Labour’s top team were impressive on Budget Day.
Jeremy Corbyn shone in the Commons Chamber with an impassioned speech, saying this was a budget with “unfairness at its very core… paid for by those who can least afford it”.
Of the Chancellor, George Osborne, he asked: “Why can’t he fund the need for dignity for disabled people?”
Instead, in 2020-21, the government’s own figures show one-third of all the “savings” Osborne expects to make in that year will come from cuts to the payments to those with disabilities.
Shadow Chancellor John McDonnell was equally impressive when he appeared on the BBC’s Budget show on BBC2.
He destroyed (Tory) political editor Laura Kuennsberg, whose questioning proceeded from a false premise that’s a very old chestnut: “But John McDonnell, what would you have cut?”
His answer, explained very slowly and carefully, as if to a child – and repeated when she asked again – was that Labour would not have raised the Income Tax threshold for rich earners, so the cut to sickness benefits would not have been necessary.
Oh, and Labour would have invested in the economy – so the UK would not have been in the awkward situation Osborne has created for it.
Mr McDonnell has explained that situation in some detail, in a feature for the Guardian. It begins as follows:
George Osborne delivered a budget built on failure. He failed on closing the government deficit. He has failed on reducing the government debt. His politically precious but economically nonsensical target for a budget surplus at the end of this parliament is remaining intact only as a result of creative accounting, shuffling around billions in corporation tax revenues.
There is no dead cat big enough for George Osborne to throw that distracts from his failure in this budget. His last-minute U-turn on the sugar tax has the appearance of a political manoeuvre, rather than a credible plan to address a serious public concern. Labour agrees with the chancellor that tackling obesity is a public health priority. Yet he needs to answer why he cut public health funding by £200m.
The official forecasts presented alongside the budget make for grim reading. Growth has been revised down, far more than was widely expected, and so too has wage growth, which means we will be earning less as a nation.
Household borrowing is set to rise further. Business investment has been revised down. Our borrowing from the rest of the world is expected to reach eye-watering new heights.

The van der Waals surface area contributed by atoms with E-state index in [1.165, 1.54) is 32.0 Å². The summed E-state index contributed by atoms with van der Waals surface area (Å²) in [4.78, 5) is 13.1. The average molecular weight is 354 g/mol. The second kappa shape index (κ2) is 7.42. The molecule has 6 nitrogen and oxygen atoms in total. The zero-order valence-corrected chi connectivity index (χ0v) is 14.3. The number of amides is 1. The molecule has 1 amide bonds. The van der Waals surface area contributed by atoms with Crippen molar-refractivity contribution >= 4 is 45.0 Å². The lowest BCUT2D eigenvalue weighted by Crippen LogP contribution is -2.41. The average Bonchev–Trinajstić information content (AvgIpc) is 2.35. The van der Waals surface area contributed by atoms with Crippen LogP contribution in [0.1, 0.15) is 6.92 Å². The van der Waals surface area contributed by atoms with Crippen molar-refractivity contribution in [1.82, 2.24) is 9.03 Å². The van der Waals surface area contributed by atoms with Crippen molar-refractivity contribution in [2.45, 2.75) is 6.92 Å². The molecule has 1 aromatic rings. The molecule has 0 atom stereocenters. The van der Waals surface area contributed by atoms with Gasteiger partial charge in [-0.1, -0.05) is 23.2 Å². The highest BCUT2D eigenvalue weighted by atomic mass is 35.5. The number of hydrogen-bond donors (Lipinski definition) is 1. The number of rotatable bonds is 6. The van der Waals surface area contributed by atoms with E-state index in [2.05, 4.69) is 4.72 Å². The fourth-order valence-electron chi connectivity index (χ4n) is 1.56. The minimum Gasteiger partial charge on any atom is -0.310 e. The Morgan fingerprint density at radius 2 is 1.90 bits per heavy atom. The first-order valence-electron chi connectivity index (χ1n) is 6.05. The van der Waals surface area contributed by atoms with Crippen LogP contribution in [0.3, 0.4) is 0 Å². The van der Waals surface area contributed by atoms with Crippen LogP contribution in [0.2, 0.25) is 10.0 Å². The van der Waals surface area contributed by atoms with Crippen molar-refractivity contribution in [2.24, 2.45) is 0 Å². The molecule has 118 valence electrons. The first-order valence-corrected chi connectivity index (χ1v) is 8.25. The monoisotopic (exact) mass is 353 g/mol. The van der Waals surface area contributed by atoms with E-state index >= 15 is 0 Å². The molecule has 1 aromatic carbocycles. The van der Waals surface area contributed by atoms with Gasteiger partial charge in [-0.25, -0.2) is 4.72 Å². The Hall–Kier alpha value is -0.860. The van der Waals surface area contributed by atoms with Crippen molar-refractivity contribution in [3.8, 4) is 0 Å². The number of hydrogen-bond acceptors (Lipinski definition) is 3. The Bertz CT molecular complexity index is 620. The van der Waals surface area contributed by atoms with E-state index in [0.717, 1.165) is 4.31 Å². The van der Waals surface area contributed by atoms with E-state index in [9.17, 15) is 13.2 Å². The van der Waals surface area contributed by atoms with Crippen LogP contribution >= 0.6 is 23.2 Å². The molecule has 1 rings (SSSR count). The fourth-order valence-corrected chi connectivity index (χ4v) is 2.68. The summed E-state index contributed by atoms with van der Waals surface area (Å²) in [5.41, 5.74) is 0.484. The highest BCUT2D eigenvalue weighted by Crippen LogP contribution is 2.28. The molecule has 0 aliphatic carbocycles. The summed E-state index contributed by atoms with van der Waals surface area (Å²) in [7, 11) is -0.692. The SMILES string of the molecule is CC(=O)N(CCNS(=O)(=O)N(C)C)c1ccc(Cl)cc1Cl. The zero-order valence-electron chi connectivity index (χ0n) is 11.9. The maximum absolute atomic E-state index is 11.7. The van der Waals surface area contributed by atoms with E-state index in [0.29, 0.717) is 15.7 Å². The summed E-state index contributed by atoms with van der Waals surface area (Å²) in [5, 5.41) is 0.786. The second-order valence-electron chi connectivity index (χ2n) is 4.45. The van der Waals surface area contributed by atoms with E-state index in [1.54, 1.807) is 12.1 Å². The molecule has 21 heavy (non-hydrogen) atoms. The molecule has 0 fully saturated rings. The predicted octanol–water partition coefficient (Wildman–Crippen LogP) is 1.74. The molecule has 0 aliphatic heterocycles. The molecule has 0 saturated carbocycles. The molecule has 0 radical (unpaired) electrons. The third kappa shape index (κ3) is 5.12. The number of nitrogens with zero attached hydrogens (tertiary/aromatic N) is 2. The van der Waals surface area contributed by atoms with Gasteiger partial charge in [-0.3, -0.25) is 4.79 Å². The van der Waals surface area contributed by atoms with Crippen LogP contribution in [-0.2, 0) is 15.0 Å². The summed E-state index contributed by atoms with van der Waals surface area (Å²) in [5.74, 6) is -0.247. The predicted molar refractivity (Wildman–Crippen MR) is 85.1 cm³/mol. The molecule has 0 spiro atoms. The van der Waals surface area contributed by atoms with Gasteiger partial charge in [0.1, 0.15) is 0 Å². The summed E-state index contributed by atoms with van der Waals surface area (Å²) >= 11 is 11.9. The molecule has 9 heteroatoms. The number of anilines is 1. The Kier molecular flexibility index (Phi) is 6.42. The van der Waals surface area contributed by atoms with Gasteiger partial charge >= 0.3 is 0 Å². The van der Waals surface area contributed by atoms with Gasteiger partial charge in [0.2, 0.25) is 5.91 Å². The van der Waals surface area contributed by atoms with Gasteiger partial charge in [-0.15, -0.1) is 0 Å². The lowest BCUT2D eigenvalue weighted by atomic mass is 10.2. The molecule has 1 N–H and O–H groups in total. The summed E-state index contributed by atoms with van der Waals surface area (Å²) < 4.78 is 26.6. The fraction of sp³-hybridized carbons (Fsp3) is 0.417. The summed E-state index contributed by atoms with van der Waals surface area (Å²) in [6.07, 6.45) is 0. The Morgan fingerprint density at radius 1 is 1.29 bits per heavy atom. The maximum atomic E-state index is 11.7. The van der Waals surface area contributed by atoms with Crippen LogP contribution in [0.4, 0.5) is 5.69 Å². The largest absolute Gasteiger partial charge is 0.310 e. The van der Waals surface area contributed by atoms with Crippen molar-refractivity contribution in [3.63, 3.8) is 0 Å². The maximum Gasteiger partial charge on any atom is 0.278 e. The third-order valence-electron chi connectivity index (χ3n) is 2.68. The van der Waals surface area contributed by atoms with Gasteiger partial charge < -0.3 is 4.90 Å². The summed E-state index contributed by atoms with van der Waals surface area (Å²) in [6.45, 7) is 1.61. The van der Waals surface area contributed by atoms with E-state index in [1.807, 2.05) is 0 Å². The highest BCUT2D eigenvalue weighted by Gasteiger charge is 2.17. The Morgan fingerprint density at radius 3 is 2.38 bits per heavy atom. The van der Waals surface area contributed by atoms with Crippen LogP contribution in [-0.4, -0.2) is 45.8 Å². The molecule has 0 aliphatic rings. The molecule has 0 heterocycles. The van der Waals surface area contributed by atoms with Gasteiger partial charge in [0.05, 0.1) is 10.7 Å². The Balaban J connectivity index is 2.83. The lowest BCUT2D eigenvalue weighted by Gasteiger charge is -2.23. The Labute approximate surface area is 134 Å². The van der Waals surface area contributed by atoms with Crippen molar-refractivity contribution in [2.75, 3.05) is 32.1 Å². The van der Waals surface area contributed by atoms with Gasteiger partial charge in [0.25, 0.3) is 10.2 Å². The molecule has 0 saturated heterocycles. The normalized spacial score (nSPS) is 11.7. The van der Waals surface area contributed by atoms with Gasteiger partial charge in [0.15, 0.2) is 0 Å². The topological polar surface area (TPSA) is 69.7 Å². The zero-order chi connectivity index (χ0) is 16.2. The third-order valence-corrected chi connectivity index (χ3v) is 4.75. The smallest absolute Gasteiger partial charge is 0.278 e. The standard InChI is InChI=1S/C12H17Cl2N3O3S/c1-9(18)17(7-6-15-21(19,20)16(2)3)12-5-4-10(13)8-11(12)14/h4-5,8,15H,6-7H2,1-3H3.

Forecasts for productivity, which is about how much we produce in each hour we work, have slumped. The Office for Budget Responsibility (OBR), which produces the official forecasts, has taken the exceptional step of saying that productivity growth will be 7.5% lower between 2010 and 2020 than it previously thought.
The gap between how much the UK produces per hour and the rates in comparable countries such as the US, Germany and France is now the biggest for a generation. Without productivity growth, too many of us will end up in low-paid, insecure work.
There is an extraordinary contrast between these new figures and the sunny prospects offered by Osborne just a few months ago in November’s autumn statement. From bragging then that he was getting better results than expected, he flipped at the new year to warning of an ominous “cocktail of threats” in the global economy.
It is true that there are warning signs out there, from the Chinese slowdown to the emerging markets debt bubble and the slump in commodity prices. But he was warned about these back in the autumn. Many, including myself, said there were warning signs ahead.
Osborne did not listen. He should have shored up the economy against the gathering storm with investment, as a growing consensus amongst economists and international organisations such as the IMF are now recommending. His failure to do so means our economy is now more, not less, exposed to economic headwinds.
The price of his multiple failures are being borne by the most vulnerable.
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